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Homemade Eggnog

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Homemade eggnog tastes worlds better than the store bought stuff and it's as easy to make as a simple custard. 
Prep: 10 minutes
Cook: 10 minutes
Steeping Time: 30 minutes
Total: 20 minutes
Servings: 8 drinks.


  • 2 cups whole milk
  • 1/2 vanilla bean, split and scraped (or 1/2 teaspoon vanilla paste or extract)
  • 8 whole allspice berries, lightly crushed
  • 1 cup heavy cream
  • 1 1/2 teaspoons freshly grated nutmeg
  • 2 large eggs, at room temperature
  • 2 egg yolks, at room temperature
  • 1/4 cup plus 3 tablespoons sugar
  • 1/8 teaspoon salt
  • 1/2 cup brandy or gold rum (optional)
  • extra nutmeg, for grating over the top


  • In a large saucepan, combine the milk, vanilla pod and scrapings, and allspice. Heat over a medium flame, swirling occasionally, until bubbles form around the sides and the milk is steaming. Cover and steep for 20 - 30 minutes.
  • Place the heavy cream and nutmeg in a large bowl or measuring cup and place a fine-mesh strainer over the top.
  • In another large bowl or in the bowl of stand mixer fitted with the whip attachment, vigorously beat together the eggs, egg yolks, sugar, and salt with a sturdy wire whisk until thickened and pale, 3 - 5 minutes. This helps the eggnog cook faster and gives it a thicker, more voluptuous mouthfeel.
  • When the milk has finished steeping, heat it again until steaming, then slowly dribble the hot milk into the eggs, whisking constantly. Return the mixture to the pot and cook over medium-low heat, stirring constantly with a heat-proof silicone spatula, until the mixture reaches 165º on an instant-read thermometer, 3 - 5 minutes. (Or, if your milk was hot enough, you may not need to cook it at all.) Immediately strain the milk mixture into the heavy cream.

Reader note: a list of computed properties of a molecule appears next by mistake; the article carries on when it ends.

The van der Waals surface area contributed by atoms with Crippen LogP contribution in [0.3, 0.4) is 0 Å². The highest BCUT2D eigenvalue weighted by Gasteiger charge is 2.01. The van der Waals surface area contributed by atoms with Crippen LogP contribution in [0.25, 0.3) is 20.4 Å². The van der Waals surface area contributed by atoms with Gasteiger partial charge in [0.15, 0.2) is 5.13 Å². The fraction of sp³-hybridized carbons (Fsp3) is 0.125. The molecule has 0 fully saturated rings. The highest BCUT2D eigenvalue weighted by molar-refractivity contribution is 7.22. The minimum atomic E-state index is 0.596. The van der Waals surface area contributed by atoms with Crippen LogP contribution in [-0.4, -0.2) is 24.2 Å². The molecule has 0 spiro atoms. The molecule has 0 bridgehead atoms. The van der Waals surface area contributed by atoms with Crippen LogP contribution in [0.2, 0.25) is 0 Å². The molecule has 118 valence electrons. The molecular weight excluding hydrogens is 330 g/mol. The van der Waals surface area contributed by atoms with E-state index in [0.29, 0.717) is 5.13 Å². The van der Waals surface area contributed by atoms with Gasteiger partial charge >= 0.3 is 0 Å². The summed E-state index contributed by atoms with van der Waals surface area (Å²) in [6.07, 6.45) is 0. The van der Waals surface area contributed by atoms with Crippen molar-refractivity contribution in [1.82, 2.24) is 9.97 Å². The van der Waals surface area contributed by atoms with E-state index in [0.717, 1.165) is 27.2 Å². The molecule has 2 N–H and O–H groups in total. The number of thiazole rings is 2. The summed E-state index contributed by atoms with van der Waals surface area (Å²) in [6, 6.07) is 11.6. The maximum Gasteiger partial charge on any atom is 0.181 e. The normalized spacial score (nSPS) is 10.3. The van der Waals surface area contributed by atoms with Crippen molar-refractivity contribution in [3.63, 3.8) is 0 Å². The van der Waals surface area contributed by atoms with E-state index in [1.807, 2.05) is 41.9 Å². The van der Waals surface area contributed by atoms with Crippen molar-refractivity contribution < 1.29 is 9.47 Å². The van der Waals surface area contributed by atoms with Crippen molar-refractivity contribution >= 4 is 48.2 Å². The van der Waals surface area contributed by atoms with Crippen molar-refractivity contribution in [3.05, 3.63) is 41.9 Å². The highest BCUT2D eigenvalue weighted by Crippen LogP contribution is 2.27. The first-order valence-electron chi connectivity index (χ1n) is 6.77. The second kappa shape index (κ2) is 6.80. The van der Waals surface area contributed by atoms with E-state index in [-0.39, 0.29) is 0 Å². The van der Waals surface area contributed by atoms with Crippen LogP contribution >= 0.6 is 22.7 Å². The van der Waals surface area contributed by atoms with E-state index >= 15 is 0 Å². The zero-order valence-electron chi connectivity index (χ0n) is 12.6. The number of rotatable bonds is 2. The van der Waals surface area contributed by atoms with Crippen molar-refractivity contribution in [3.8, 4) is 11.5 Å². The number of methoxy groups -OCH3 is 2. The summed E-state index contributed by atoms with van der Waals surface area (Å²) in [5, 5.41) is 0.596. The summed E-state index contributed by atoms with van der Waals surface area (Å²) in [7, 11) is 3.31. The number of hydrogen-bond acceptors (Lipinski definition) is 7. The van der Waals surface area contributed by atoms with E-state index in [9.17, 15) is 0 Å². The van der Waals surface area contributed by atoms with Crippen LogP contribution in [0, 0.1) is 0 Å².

• Chill the mixture over an ice water bath until cold, then stir in the brandy (if using) and refrigerate until thoroughly chilled, at least one hour and up to 3 days.
  • To serve, pour into small glasses and grate a bit of fresh nutmeg over the top.


Be sure to use freshly grated nutmeg here; it has a much more vibrant flavor than pre-ground. To measure, grate the nutmeg onto a creased piece of paper, then slide it into your measuring spoon and level. If you must use pre-ground, try reducing the amount to 3/4 teaspoon.
Nutritional values are based on one of eight drinks.


Calories: 231kcal | Carbohydrates: 10g | Protein: 4g | Fat: 15g | Saturated Fat: 8g | Cholesterol: 136mg | Sodium: 92mg | Potassium: 122mg | Sugar: 9g | Vitamin A: 660IU | Vitamin C: 0.2mg | Calcium: 100mg | Iron: 0.3mg
Making this? I'd love to see!Tag your snaps @The_Bojon_Gourmet and #bojongourmet!

top down shot of eggnog

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6 thoughts on “Homemade Eggnog”

  1. I'll have to try this. I don't cook our eggnog because, well, I'm not skeezed out by raw egg – oh yes, I willingly admit I'll eat raw cookie dough. But then again, if I used commercial/store-bought eggs I'd definitely cook it.

  2. Once again, I am enthralled by not only your recipies, but also your wonderful wit. Thank you for sharing both with all of us.
    Here is an nog version I'm itching to try, as well as yours:

    Yard of Flannel Eggnog

    Start to finish: 10 Min
    Servings: 4

    1 qt. good ale
    4 lg eggs
    1/4 cp sugar
    1 tsp powdered ginger
    4 oz Jamaica dark rum
    Grated nutmeg for garnish

    In a medium saucepan over medium heat, warm the ale to near boiling.
    Meanwhile, in a blender, combine the eggs with the sugar and blend well. Add the ginger and rum and blend again.
    When the ale is almost boiling, pour it slowly into the egg mixture with the blender running. Blend until the drink is silky. Serve in glasses sprinked with nutmeg

    Recipe from "Shinin' Times at the Fort", by Holly Arnold Kinney

  3. Thanks to all for the kind words, and Tom for sharing that recipe – it sounds a bit like wassail. What kind of ale would you use for it? Please let us know if you try it. : )